Top Reasons to Own a Neutral Density Filter
- Blurring water motion in waterfalls, rivers, oceans, etc...
- Reducing depth of field in bright daylight conditions
- Adding motion blur to moving subjects: people, cars, planes
- Extended exposure times
What is a neutral density filter?
Neutral Density (ND) filters prevent light from entering the camera in measured amounts. This allows the photographer more control in selecting shutter speed and aperture combinations in a variety of conditions.
Example 1: The first example is a typical wide angle landscape shot with the equivalent of a 24mm wide angle lens. When shooting landscapes, a low ISO setting is desirable to avoid noise. The aperture selection was f/11 in order to accomplish a depth of field where the foreground through the background is sharp and in focus. The final setting is the shutter speed. The shutter speed is pre-determined for this image based on the aperture and ISO selections. The corresponding shutter speed with these settings is 1/60th of a second:
In the resulting image, the clouds are not moving and the water motion seems distracting. The movement of the clouds and water is captured at a shutter speed that is not desirable. However, because both the clouds and water are moving, a slower shutter speed will blur the movement.
The following three images use the exact same settings as the first image, but fixed neutral density filters are used:
A Hoya Solas IRND 0.9 (3-stop) filter allowed the shutter speed to be reduced from 1/60th second to 1/8th second and the result is some sense of motion blur. Because the clouds and water are so far away, a longer exposure will blur the movement more.
A Hoya Solas IRND 1.8 (6-stop) is a denser filter, allowing the shutter speed selection to slow even further to 1 full second. The result is some texture in the water movement, and with a full Hoya Solas IRND 3.0 (10-stop), a shutter speed of 16 seconds blurs the movement enough to achieve the vision of the original frame:
Fixed and Variable ND filters
Fixed neutral density filters have coating(s) evenly distributed across the frame of the filter.
Variable neutral density filters are essentially two polarizers placed together with one plane "blocking" a fixed amount of light and the other rotating to change the amount of light "blocked".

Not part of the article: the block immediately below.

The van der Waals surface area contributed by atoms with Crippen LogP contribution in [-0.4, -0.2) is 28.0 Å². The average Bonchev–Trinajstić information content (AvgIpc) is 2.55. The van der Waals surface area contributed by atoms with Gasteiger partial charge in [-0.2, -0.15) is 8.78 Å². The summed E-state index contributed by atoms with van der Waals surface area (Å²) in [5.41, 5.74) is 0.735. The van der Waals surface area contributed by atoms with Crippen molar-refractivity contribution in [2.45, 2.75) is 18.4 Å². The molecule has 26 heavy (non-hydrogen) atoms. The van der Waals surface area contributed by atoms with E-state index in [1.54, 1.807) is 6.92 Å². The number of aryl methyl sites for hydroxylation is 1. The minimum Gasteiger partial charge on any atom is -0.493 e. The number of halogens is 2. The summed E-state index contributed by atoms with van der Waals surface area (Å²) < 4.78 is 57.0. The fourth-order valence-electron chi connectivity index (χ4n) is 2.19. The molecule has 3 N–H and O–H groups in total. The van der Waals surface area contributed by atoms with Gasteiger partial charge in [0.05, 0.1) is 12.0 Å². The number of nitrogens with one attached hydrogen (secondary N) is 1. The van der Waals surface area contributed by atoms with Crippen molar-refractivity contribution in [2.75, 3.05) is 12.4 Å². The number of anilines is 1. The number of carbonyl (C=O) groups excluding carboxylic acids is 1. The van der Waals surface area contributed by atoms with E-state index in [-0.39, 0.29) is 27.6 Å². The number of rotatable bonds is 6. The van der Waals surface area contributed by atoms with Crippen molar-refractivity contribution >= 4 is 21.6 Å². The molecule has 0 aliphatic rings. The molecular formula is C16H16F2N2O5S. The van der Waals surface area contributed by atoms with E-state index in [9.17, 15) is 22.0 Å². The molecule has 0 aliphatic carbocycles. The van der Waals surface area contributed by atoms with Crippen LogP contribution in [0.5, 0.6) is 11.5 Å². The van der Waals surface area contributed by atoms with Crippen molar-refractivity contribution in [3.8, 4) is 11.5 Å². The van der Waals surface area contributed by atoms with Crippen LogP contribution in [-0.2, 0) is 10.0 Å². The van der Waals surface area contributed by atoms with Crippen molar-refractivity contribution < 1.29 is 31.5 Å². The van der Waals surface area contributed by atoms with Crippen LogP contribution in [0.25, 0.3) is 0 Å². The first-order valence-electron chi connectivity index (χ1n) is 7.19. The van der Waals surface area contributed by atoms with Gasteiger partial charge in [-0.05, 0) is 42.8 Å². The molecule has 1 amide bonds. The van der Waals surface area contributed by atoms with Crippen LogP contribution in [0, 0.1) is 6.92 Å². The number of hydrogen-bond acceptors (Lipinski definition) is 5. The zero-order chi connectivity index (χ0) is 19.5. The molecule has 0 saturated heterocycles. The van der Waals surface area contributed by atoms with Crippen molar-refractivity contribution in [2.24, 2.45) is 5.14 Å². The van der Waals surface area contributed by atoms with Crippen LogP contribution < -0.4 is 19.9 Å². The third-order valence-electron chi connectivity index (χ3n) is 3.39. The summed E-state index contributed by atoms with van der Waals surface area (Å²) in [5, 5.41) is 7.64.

The downsides to most ND filters are unpredictable “color shift” and/or vignetting.
Almost all ND filters have some sort of color shift. When an image is produced that has a green color cast, it is often the result of a poorly designed filter. On the other hand, when infrared (IR) light penetrates the camera sensor, the resulting image can have a magenta cast.
Color shift is amplified by low-quality materials, poor manufacturing, and ignoring the infrared band of the light spectrum.
Quality manufacturing and design resolves these issues.
Vignetting is determined by the amount of light fall off toward the outer edges of your lens. The wider the lens you choose and the longer the exposure time you have, the more vignetting can occur. Poorly designed and manufactured filters will increase the amount of unwanted vignetting. A quality filter will either have no color shift at all, or, at the very least, have predictable results.
Here are features to look for in deciding which ND filter is best for you:
- Color Shift: Should be non-existent or at minimum predictable results
- Vignetting: A quality filter does not amplify vignetting from a lens.
- Durability: Filter is resistant to inevitable dings and knocks
- Simplicity: The system is easy and quick to set up and use on location and/or during a shoot
SOURCE: Hoya Filter USA